TWILIGHT ZONE: THE MOVIE (1983)

Review by Derrick Carter

Running Time: 1 hour 41 minutes

MPAA Rating: PG

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Directed by: John Landis, Steven Spielberg, Joe Dante & George Miller

Written by: John Landis, George Clayton Johnson, Richard Matheson, Melissa Mathison & Jerome Bixby

Starring: Albert Brooks, Dan Aykroyd, Vic Morrow, Doug McGrath, Charles Hallahan, Scatman Crothers, Bill Quinn, Martin Gamer, Selma Diamond, Helen Shaw, Kathleen Quinlan, Jeremy Licht, Kevin McCarthy & John Lithgow

From 1959 until 1964, Rod Serling made a splash on the small screen with a hugely influential and acclaimed anthology series called THE TWILIGHT ZONE. The episodes could range from scary to heartfelt and almost always had an otherworldly edge around them. During the early 80’s, four influential directors became attached to a big screen adaptation of Serling’s small screen series. Drawing inspiration from original episodes and turning them into four distinct segments of this movie, each director delivers their signature style in a TWILIGHT ZONE story of their own. What results is a sometimes mixed bag, but mostly quality horror/sci-fi anthology. Now, onto the stories themselves…

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PROLOGUE: This opening segment (running at just under 10 minutes) follows two men driving along a desolated road. When the radio breaks, the pair entertain themselves through casual conversation and little road games, but this all takes a dark turn when one man asks the other if he wants to see something “really scary.” This opening runs a bit too long as it’s just one big set-up for a jump scare that is tame by today’s standards. This brief prologue is not particularly great, but still has its charming qualities. B-

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TIME OUT: Bill Connor is an ill-tempered bigot. After getting drunk at a bar and going on a verbal insult spree against black people, Asians, and Jews, Bill finds himself stuck in a shifting timeline of hatred as he runs for his life from Nazis, American soldiers in Vietnam, and the KKK. This segment gave the film notoriety after a fatal on-stage accident claimed the lives of Vic Morrow and two illegally hired child actors. That tragedy and legal trial overshadow what is a fairly good story with a grim moral message. In spite of never actually completing this segment (which originally had a far more uplifting ending), the continuity blends together well. It’s a dark segment with great acting from Vic Morrow as a hate-filled man forced to sympathize with those he despises. Good moral, good ending, but a horrible on-stage accident casts a shadow over the whole film. A-

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KICK THE CAN: It’s pretty easy to identify the worst story in TWILIGHT ZONE: THE MOVIE. Ironically enough, it comes from the biggest name out of the four directors. Steven Spielberg strays from the dark and eerie tone of the rest of the anthology to tell a charming/cheesy story about old folks in a retirement home recovering their youth in a magical game of Kick the Can. This segment starts off well enough, but quickly devolves into an overly sappy, melodramatic mess. Besides the story going far too over-the-top and not tonally blending in with the rest of the film, the child actors are really bad. It seems that Spielberg had the kids try to imitate elderly people as opposed to just being kids and it doesn’t work at all. C-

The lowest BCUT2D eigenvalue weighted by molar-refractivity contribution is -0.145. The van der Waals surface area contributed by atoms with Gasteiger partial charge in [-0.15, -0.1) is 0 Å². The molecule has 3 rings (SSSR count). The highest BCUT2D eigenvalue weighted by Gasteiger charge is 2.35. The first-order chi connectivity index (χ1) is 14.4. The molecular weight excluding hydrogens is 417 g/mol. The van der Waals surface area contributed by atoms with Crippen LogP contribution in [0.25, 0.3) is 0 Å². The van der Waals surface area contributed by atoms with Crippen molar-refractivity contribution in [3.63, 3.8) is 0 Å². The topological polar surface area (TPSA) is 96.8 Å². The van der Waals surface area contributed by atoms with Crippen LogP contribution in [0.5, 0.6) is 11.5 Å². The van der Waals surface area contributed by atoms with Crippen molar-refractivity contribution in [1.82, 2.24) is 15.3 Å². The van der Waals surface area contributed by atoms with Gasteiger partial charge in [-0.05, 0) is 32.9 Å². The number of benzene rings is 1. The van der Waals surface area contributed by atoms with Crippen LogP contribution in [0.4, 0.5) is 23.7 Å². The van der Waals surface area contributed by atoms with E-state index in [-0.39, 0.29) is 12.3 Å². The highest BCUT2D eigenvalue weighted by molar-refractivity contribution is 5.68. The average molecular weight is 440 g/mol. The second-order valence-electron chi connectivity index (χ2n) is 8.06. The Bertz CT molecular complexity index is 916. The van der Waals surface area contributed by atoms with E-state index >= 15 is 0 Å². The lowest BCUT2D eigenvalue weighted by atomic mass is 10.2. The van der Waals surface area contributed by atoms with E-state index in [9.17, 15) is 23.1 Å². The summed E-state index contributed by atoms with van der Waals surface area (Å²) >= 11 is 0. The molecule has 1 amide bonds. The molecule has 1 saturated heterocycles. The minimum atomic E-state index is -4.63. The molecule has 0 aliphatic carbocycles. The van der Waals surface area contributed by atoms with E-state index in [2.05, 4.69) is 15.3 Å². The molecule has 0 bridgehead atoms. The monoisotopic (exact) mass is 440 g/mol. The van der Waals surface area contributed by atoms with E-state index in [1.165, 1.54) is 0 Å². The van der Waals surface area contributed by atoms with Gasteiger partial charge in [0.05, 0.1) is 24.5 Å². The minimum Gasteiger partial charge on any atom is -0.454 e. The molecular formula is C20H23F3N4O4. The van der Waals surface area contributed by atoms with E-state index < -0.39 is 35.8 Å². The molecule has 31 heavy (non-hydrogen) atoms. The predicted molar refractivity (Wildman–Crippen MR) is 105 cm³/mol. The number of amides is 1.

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IT’S A GOOD LIFE: Based on one of the TWILIGHT ZONE’s best episodes, this story follows a schoolteacher who befriends a young child named Anthony. After she driving Anthony to his home, it becomes quickly clear that his living situation is abnormal to say the least. The teacher quickly learns the frightening truth that the saying “If you can dream it, you can do it” takes on a whole new meaning when it comes to Anthony. This second best installment of the bunch manages to nail down the right balance of over-the-top and scary. It starts off a little slow, but quickly gains momentum with impressive visuals and a crazy storyline. Honestly, I think director Joe Dante would have been right at home doing a whole TWILIGHT ZONE anthology all by himself, but then we wouldn’t have this film’s closing segment (more on that in a moment). A

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NIGHTMARE AT 20,000 FEET: Talk about going out on a high (no pun intended), NIGHTMARE AT 20,000 FEET is an adaptation that’s actually better than the iconic episode that inspired it. A nervous passenger on an airplane is flying through a turbulent storm. He’s scared out of his wits, but tries to maintain a positive attitude that the plane will land in once piece…that is, until he sees something on the wing of the plane. This story truly is the best this film has to offer. Directed by George Miller (the same man who brought us the MAD MAX series), NIGHMARE AT 20,000 FEET literally feels like a nightmare put onto the screen. To merely call this story intense or creepy would be doing a disservice to the material. Aided by John Lithgow’s stellar performance, Miller manages to capture a sense of claustrophobic chaos that will have you on the edge of your seat through the whole story. Also, there’s a nice call-back to an early segment that will at least get a chuckle out of you (if not a shiver down your spine as well). A+